The extraction yield was measured and expressed as a percentage (%). All extracts were dissolved in 10% dimethyl sulfoxide (DMSO) Tariquidar and stored at −20 °C for further analyses. Total polyphenol content (TPC) was determined according to the method of Singleton and Rossi (1965) with some modifications. An appropriately diluted sample (50 μl) was mixed with 25 μl of 1 N Folin–Ciocalteau reagent. The mixture was allowed to stand at room temperature for 5 min. Then, 100 μl of a saturated sodium carbonate (Na2CO3)
solution (0.57 M) was added to the mixture. The mixture was subsequently brought to a final volume of 250 μl, using distilled water. The absorbance was read at 760 nm (Bio-Rad Model 680 microplate reader, California, USA) after a 2 h reaction time. A standard calibration curve of gallic acid (0–0.2 mg/ml) was plotted.
Results were expressed as mg gallic acid equivalents (GAE)/g dried extract. Total flavonoid content (TFC) was measured by a modified aluminium chloride colorimetric assay, described by Liu et al. (2008). Sample (100 μl) was mixed with 10 μl of 5% sodium nitrite (NaNO2), and incubated for 5 min before the addition of 10 μl of 10% aluminium chloride (AlCl3). After 6 min, 100 μl of 1 M sodium hydroxide (NaOH) were added to the mixture. The reaction mixture was subsequently diluted to a volume of 250 μl, using distilled water. The absorbance of the mixture was read at 510 nm. A standard calibration curve of rutin (0–0.2 mg/ml) was plotted. The results were expressed as see more mg rutin equivalents (RE)/g dried extract. Total carotenoid content (TCC) was measured spectrophotometrically, as described by Khoo, Ismail, Mohd-Esa, and Idris (2008). It is recommended that a wavelength 5-Fluoracil research buy of 450 nm be utilised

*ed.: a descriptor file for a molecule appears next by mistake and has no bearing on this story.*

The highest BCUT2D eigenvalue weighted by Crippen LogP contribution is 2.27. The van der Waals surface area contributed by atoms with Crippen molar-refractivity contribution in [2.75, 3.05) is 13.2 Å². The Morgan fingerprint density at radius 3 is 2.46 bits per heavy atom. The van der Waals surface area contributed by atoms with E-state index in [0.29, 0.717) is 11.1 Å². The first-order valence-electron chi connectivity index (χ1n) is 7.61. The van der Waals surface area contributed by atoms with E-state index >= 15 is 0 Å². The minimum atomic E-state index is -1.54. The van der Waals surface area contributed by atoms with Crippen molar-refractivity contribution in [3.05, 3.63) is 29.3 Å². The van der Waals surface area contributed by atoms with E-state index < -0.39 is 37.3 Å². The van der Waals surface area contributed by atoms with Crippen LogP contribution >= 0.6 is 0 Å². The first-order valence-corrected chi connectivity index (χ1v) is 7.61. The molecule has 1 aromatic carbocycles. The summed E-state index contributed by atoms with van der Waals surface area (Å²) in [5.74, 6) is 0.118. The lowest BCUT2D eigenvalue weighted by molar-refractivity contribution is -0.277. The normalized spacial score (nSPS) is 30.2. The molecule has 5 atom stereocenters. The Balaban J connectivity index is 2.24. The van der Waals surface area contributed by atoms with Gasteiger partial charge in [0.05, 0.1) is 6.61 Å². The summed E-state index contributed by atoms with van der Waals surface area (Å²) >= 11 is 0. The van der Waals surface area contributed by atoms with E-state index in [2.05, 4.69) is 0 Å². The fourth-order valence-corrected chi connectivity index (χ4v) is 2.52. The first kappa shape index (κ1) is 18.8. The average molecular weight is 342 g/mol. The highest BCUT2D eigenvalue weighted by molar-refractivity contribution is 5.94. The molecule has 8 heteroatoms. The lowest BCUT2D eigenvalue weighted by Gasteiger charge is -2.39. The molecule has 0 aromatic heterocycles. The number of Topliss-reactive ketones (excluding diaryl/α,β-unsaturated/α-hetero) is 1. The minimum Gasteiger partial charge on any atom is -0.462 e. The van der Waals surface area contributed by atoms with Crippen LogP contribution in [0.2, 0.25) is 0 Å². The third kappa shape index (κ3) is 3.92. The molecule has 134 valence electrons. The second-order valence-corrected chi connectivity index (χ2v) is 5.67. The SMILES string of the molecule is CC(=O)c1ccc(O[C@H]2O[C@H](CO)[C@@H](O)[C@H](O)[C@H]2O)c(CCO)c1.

for the measurement of carotenoids in fruit and vegetables (Khoo et al., 2008). No prior sample preparation was required and the absorbance of appropriately diluted sample was measured at 450 nm. A standard calibration curve of β-carotene (0–0.2 mg/ml) was plotted. All results were expressed in terms of mg of β-carotene equivalents (BE)/g dried extract. The ascorbic acid content (AA) was measured according to the method of Amin and Cheah (2003). Five hundred microgrammes of the extract were dissolved in 50% acetonitrile and then filtered through a 0.45 μm nylon membrane filter prior to analyses in the HPLC system (Series 1100, Agilent Technologies, Santa Clara, USA). Separation of ascorbic acid was achieved on a reverse phase Zorbax Eclipse XDB-C18 column (5 μm × 250 mm × 4.6 mm I.D), using acetonitrile:water (50:50) as the mobile phase at a flow rate of 1 ml/min. Sample injection volume was 20 μl. The compound was detected through a diode array detector at 254 nm. Results were calculated, based on a calibration curve of l-ascorbic acid (0–1 mg/ml).